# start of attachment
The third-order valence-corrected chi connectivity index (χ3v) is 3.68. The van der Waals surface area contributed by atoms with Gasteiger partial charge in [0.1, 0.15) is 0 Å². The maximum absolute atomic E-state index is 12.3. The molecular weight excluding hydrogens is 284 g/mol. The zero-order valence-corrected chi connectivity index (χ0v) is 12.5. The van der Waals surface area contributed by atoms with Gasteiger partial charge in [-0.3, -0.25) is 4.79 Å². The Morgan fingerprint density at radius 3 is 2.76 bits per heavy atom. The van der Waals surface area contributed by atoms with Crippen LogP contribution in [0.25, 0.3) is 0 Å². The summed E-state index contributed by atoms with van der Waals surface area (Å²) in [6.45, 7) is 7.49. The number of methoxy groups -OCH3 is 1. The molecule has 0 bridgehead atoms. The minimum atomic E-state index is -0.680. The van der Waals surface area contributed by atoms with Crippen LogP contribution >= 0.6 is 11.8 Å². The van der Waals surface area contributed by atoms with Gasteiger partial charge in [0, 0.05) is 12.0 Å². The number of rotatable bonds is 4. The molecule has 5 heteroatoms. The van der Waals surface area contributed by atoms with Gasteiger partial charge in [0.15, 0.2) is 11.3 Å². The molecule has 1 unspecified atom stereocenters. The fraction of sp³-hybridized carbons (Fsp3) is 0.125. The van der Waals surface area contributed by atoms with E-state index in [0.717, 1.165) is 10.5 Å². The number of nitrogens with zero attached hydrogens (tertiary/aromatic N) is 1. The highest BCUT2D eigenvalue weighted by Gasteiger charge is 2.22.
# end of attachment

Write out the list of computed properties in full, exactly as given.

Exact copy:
The third-order valence-corrected chi connectivity index (χ3v) is 3.68. The van der Waals surface area contributed by atoms with Gasteiger partial charge in [0.1, 0.15) is 0 Å². The maximum absolute atomic E-state index is 12.3. The molecular weight excluding hydrogens is 284 g/mol. The zero-order valence-corrected chi connectivity index (χ0v) is 12.5. The van der Waals surface area contributed by atoms with Gasteiger partial charge in [-0.3, -0.25) is 4.79 Å². The Morgan fingerprint density at radius 3 is 2.76 bits per heavy atom. The van der Waals surface area contributed by atoms with Crippen LogP contribution in [0.25, 0.3) is 0 Å². The summed E-state index contributed by atoms with van der Waals surface area (Å²) in [6.45, 7) is 7.49. The number of methoxy groups -OCH3 is 1. The molecule has 0 bridgehead atoms. The minimum atomic E-state index is -0.680. The van der Waals surface area contributed by atoms with Crippen LogP contribution >= 0.6 is 11.8 Å². The van der Waals surface area contributed by atoms with Gasteiger partial charge in [0, 0.05) is 12.0 Å². The number of rotatable bonds is 4. The molecule has 5 heteroatoms. The van der Waals surface area contributed by atoms with Gasteiger partial charge in [0.15, 0.2) is 11.3 Å². The molecule has 1 unspecified atom stereocenters. The fraction of sp³-hybridized carbons (Fsp3) is 0.125. The van der Waals surface area contributed by atoms with E-state index in [0.717, 1.165) is 10.5 Å². The number of nitrogens with zero attached hydrogens (tertiary/aromatic N) is 1. The highest BCUT2D eigenvalue weighted by Gasteiger charge is 2.22.